In a Denver Post article entitled “Book lovers rejoice! How to coexist peacefully with your collection,” — by a woman who claims to be a “book lover” in search of “suggestions of how best to display [her] book collection” — we find the following appalling advice, passed along uncritically:
Amy Trager, a certified professional organizer based in Chicago, suggested flipping the books around so the pages are facing out, instead of the spine, to cut down on the visual clutter of the books’ different colors and sizes.
This caused in me a reaction of disgust and aversion not unlike my reaction to [the prospect of ever being exposed to] the brain-eating scene in a zombie movie. The article goes on to explain, helpfully:
That only works, of course, if you don’t need to quickly access specific books, but it’s a great way to add texture and a neutral, toned-down feeling to your space, Trager said.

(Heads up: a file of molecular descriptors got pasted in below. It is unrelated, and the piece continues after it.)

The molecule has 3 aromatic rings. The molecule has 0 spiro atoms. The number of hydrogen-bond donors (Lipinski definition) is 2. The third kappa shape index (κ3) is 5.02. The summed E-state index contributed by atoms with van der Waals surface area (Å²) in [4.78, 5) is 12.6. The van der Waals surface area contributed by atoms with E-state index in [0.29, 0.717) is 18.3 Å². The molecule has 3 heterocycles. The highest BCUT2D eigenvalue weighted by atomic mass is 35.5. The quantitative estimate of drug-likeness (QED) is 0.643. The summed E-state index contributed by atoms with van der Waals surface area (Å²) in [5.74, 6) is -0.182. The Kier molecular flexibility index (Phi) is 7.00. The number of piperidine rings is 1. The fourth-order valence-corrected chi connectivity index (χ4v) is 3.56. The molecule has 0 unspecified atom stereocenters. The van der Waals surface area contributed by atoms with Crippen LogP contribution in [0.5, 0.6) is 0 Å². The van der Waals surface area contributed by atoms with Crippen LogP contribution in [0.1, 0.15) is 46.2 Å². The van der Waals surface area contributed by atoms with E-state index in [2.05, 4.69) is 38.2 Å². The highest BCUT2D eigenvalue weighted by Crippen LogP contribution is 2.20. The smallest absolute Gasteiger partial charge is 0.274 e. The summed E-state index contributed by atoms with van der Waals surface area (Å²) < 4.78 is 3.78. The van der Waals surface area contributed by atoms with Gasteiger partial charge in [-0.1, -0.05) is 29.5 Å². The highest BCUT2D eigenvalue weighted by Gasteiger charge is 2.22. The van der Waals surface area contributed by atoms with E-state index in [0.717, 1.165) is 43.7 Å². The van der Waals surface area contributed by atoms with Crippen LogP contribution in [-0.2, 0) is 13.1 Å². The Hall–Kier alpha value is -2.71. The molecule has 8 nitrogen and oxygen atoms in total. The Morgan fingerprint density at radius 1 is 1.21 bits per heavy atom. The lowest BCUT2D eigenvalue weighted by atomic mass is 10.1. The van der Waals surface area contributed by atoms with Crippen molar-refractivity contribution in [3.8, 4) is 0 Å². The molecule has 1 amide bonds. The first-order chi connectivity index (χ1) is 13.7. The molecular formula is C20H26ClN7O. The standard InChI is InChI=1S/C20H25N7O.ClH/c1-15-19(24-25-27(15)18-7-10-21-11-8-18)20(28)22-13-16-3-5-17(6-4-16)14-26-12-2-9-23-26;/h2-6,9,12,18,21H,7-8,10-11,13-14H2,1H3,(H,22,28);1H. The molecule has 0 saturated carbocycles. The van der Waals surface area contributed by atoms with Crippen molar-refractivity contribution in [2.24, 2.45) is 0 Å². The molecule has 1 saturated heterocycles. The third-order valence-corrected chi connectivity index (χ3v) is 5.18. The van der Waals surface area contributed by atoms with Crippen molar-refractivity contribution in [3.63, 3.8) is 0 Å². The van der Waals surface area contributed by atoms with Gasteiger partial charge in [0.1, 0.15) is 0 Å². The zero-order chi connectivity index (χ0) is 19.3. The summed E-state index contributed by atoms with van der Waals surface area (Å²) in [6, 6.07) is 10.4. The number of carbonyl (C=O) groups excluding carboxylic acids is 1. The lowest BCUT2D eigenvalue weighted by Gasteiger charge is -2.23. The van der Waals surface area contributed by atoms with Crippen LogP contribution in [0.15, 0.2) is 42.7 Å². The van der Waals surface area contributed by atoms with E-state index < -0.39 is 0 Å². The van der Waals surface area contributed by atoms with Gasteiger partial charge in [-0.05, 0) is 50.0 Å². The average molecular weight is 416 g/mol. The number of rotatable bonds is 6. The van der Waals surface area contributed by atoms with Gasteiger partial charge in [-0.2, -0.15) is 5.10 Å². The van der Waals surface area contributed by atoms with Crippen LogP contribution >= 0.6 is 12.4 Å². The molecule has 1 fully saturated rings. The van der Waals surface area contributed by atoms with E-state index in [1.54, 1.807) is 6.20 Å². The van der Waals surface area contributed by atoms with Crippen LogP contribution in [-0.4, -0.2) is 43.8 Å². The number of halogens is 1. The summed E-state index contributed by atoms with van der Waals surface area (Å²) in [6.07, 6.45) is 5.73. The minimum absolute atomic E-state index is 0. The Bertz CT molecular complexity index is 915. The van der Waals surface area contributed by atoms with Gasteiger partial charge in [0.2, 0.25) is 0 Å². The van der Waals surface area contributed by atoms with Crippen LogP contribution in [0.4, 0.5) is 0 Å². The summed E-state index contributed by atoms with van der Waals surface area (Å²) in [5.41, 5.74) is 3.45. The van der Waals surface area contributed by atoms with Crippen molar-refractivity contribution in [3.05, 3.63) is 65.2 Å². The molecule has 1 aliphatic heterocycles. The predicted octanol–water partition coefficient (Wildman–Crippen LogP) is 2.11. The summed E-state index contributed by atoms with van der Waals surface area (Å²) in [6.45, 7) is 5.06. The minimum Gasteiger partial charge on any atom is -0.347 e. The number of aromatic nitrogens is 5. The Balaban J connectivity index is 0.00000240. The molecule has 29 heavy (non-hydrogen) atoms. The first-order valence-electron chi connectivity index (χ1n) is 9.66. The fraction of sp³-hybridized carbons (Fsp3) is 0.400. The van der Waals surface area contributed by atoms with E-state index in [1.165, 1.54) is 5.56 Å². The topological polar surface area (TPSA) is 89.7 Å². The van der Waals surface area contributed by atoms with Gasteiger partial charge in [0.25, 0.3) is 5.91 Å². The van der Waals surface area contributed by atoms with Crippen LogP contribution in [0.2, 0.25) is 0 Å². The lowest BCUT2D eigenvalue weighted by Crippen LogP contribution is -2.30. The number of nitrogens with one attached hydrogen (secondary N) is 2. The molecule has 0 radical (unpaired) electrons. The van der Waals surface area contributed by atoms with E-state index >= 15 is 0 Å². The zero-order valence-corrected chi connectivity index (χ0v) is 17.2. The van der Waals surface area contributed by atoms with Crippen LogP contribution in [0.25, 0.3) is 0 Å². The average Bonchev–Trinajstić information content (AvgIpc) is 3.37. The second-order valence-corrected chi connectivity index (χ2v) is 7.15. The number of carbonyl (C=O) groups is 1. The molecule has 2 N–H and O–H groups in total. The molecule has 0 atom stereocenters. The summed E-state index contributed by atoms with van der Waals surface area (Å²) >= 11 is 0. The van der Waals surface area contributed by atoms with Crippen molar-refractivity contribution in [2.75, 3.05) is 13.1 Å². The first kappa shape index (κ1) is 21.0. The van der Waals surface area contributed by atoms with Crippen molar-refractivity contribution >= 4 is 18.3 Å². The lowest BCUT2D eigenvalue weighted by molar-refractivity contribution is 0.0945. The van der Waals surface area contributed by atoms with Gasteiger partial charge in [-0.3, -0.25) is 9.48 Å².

Like using your oven to store your shoes only works if you don’t need to bake.* WTF?
Trager had another client who needed to keep her books in the living room but hated the way they looked. She created covers for each of her recessed shelves out of thin paperboard. When she wanted a particular book, she could pull the covers down, but when they were up, it looked like a solid colored wall, fading into the background.
The only answer here is to arrest this woman and force her to donate her books to the local public library.
I realize that, as a dog lover who bought a light-colored, linen-upholstered sofa and as the proud owner of a gray formica kitchen counter, I should not be giving design advice, but I feel very strongly that there is only one good way to display books: out and proud.
*This, on the other hand, is not totally out of the question as a design solution in our house.